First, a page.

African Development Bank (AfDB)


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Aid unlikely to return to 2010 high any time soon

Posted by African Press International on October 29, 2013

Aid unlikely to return to 2010 high any time soon

DAKAR, – Aid from the top 15 global donors – all from the Organisation for Economic Co-operation and Development’s (OECD) Development Assistance Committee (DAC) – is estimated to reach US$127 billion by the end of 2013, reversing the aid declines of the last two years, according to projections from the Australian National University’s Development Policy Centre.

This represents a less than 1 percent increase over 2012, and is mainly due to some donors pursuing the commitment to give 0.7 percent of national income to development aid by 2015, a promise made by 15 European governments in 2005. The UK has promised to stick to this commitment, agreeing to raise aid from 0.56 percent to 0.7 percent of GNI, representing an increase of $3.7 billion.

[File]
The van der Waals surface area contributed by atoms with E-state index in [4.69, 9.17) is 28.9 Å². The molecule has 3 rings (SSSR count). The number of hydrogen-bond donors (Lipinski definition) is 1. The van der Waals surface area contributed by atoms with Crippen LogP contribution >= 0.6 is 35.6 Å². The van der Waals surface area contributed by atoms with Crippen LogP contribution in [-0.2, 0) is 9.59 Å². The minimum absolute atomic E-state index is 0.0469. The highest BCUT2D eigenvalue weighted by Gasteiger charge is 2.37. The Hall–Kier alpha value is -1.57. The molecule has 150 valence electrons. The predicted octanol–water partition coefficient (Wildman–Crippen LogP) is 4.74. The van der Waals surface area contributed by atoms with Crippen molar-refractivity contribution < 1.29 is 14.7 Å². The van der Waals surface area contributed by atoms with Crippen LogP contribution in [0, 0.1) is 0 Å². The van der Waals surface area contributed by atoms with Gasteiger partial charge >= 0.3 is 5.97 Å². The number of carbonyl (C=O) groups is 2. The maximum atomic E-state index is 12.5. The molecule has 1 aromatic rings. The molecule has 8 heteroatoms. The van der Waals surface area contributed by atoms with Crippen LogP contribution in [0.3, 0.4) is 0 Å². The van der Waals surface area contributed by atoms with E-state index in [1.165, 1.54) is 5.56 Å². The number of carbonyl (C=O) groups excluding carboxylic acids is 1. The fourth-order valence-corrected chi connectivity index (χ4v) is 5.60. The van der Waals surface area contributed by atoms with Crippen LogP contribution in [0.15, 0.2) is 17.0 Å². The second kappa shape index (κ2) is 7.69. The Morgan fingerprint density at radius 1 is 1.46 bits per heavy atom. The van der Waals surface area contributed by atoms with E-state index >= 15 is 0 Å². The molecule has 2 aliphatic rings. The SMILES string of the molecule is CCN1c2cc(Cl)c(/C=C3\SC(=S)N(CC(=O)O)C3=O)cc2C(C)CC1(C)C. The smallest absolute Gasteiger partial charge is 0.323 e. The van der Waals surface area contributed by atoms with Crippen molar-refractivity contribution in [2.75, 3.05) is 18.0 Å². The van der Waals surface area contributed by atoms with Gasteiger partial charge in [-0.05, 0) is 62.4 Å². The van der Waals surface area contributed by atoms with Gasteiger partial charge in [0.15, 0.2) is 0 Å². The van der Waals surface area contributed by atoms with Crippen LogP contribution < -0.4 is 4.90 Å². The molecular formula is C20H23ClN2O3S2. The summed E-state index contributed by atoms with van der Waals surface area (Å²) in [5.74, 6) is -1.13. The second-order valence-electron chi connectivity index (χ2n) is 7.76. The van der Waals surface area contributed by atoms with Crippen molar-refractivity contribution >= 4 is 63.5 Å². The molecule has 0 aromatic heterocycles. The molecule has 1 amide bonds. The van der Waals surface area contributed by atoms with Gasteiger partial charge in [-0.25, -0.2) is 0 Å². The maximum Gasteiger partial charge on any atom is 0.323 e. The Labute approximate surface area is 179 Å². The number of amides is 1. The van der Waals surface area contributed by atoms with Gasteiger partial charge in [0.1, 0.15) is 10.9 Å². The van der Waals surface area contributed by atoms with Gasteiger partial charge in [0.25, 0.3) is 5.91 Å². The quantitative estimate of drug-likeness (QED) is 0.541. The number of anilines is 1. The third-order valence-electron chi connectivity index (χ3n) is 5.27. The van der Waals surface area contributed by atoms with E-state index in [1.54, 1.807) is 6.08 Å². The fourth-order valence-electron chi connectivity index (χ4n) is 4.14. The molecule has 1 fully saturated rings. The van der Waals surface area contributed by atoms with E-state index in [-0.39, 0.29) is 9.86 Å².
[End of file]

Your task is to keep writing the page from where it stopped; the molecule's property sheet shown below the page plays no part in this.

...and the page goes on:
“One can only speculate [as to why], but… the predominate theory is that [UK Prime Minister] David Cameron’s commitment to overseas aid is part and parcel of fashioning a new, compassionate brand of conservatism,” said Robin Davies, associate director of the Development Policy Centre and co-author of the report. “There is, at present, no reason to doubt that they [the UK] will meet its spending target,” he continued, “but programming an additional $3.7 billion in a single year is no mean feat.”

Without this hike from the UK, global aid would probably have fallen by 3 percent over the course of 2013, as most DAC donors reduced their aid, with a few exceptions, including Switzerland, Sweden and Italy.